So pre-Nola (it's like a scientifically charted time period - Pre-Mesozoic, B.C. and Pre-Nola) I had a certain parenting philosophy and style. Hazel was it. The one and only tiny human who I devoted my entire heart and soul to. She happened to have Down Syndrome which as you all know, kinda made me change my entire perspective on life, let alone parenting. So she got all of me (John Legend style), every ounce. I made sure she got all her therapies in almost every single day. I made sure she ate a balanced diet (cause those were the good old days she ate whatever I gave her). I made sure I gave her my full undivided attention just being a mommy. I took her to all her therapy appointments religiously. Anyway, you get the point.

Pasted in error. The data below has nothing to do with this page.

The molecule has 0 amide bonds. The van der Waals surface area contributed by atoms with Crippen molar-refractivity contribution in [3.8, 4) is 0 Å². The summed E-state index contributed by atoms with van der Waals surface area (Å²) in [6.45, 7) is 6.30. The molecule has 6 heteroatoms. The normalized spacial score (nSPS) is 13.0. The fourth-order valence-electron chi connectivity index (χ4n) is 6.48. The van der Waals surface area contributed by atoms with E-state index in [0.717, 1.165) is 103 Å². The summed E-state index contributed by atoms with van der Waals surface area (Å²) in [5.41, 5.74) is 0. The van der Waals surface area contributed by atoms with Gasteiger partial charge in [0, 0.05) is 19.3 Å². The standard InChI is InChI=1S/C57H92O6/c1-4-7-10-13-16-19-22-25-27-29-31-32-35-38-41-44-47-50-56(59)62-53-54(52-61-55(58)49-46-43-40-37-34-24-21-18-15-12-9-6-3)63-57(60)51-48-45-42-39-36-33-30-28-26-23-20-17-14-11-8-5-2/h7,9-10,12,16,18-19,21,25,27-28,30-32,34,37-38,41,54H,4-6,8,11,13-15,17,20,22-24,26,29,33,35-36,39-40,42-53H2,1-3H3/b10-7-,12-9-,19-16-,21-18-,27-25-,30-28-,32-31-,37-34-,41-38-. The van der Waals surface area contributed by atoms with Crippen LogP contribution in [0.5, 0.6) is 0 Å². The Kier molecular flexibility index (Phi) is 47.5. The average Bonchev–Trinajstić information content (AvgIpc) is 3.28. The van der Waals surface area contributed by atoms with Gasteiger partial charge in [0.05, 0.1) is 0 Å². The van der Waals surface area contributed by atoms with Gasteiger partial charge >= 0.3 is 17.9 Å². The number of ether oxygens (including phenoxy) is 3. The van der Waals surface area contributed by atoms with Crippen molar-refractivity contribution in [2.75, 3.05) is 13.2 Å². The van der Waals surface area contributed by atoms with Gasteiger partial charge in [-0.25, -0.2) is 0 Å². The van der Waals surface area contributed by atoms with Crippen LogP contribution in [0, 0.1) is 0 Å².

Then I had Nola.

Hazel had to share me with another and only got 50% of what she was getting before. BUT really needing 150% of me because of all the additional help she needed with everything (or so my mommy guilt was screaming at me). It became that Hazel was lucky to get any of her 3 therapies at home. We sort of cut back on therapy appointments. She became a picky eater and I had no energy to fight it. Again, you get my point. I was feeling extremely guilty that Hazel wasn't getting all the attention and special care that I felt she needed anymore. I was feeling like a horrible mother. I was feeling like Hazel was suffering, like she would never progress, like she wan't getting the support she needed to become her best self and reach her full potential. Time was passing and nothing was changing. 

Or so I thought...


All of a sudden Hazel had a huge developmental burst. She seemed to just be a bigger girl all of a sudden, like she matured in a way. She started communicating more. It was a miracle. How could this have happened? I'll tell you how...